Episode 14

Previously in Up and Under:

Umberto de la Calle, head coach of the Mytilan Militantes, discovers something new in Guayamartí: a broadsheet devoted to footy. He is shocked to read in it that internal divisions are supposedly tearing his team apart. The article, written by someone called Thalia Espinas, claims the discord is all about the Militantes’ new star player, Anne d’Arc.

Umberto confronts his players, brandishing the broadsheet. He reads an excerpt quoting a “source close to the team” that says players are angry Anne earns more than the rest of the starting eleven and saying it’s “disgusting.” He lectures the team about airing dirty laundry in public and says he’ll fire anyone who betrays the team. Jacyntha goes red-faced and admits to knowing the journalist. Then Anne d’Arc speaks: “Mine earnings are not disgusting.” She declares she will have “satisfaction” from whoever slandered her.

Jacyntha meets with the journalist who asked to “document” her second season, Thalia Espinas. Jacyntha accuses Thalia of spreading gossip and lies in the broadsheet, This Week in Footy. Thalia takes umbrage at the accusation and asks how Jacyntha knows that what got reported wasn’t true. She shows Jacyntha notes documenting a meeting between the Militantes’ Catcher Anahuark and Duc Tancred de Baston. Jacyntha accidentally reveals that she’s under an edict not to speak to scribes. Thalia says she’s disappointed about how Jacyntha feels but assures the Militantes’ thrower that she has plenty of other sources.


Agony is underrated.

The Mongrels had won the coin toss and elected to receive. They had immediately put to the ground two of the three Militantes on the line of scrimmage, one of whom got knocked out and pulled off to the infirmary. In the Orcs’ backfield, Jacyntha’s erstwhile throwing mentor Agony Muerevarg had grabbed the ball and thrown a tight spiral over sixty paces, straight into the hands of striker Mik Mangenain. It had happened so quickly that Jacyntha hadn’t had the time to read Agony’s eyes and move to intercept the pass. Now the star Orc thrower was sauntering around the backfield …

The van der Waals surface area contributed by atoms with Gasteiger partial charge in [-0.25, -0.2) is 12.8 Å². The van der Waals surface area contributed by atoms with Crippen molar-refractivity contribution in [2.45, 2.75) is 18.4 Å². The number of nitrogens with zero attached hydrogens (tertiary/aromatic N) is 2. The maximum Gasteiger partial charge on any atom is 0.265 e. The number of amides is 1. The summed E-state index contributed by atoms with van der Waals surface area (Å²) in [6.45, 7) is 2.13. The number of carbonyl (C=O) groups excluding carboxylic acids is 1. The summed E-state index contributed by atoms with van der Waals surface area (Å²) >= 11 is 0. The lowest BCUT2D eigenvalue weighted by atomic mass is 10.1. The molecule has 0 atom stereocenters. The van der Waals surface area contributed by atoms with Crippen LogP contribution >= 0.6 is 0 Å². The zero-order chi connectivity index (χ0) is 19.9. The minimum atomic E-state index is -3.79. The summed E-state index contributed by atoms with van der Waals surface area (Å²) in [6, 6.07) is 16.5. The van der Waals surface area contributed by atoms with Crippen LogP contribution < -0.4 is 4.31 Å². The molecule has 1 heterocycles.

chomping on an apple, of all things!

The Militantes’ own strikers pivoted to the right to confront the threat posed by Mangenain. Belyna and Karolyse worked together to up-end a line-Orc. Anahuark, the team’s unofficial expert in fouling, darted in to make sure the Orc didn’t get back up.

Uh oh.

Jacyntha gaped as Anne d’Arc stepped out of position and threw out an armoured fist, clotheslining her teammate. Anahuark’s legs flew forward whilst her head bounced back from the Chivalron’s metal vambrace. The Xonyxa spun three-quarters of a revolution in the air and fell on her face right beside the prone line-Orc. Then Anne stepped back into the defensive line, holding off the Mongrel thrust.

Jacyntha didn’t have time to process what she’d just seen. The rest of her team seemed not to have noticed and were fully occupied by dodging Orc blocks. The Militante line retreated as per Coach Umberto’s game plan and Orcs stepped forward again, leaving Anahuark behind the opposition advance. The Mongrels had a pair of Goblins in their line-up who were as sneaky as they were dirty. Konvisse Yeux didn’t waste any time; he kicked Ana in the gut as she got to her knees.

The ranks of Militantes fans in the Eztadio de Sanger cried out “FOUL!” whilst the Mongrels supporters let up a roar of approval. Then a whistle trilled and the referee brandished a red card to Yeux. The half of the Sanger that had roared in approval now erupted in boos at this heinous upholding of the laws of the game. But Ana was in no condition to appreciate the sanction: the ref was also waving over the medical staff to haul the Xonyxa to the Militantes’ infirmary. Jacyntha bit her lip.

A Goblin for Ana: that’s a good exchange for the Mongrels. Especially as we don’t have Ellpay.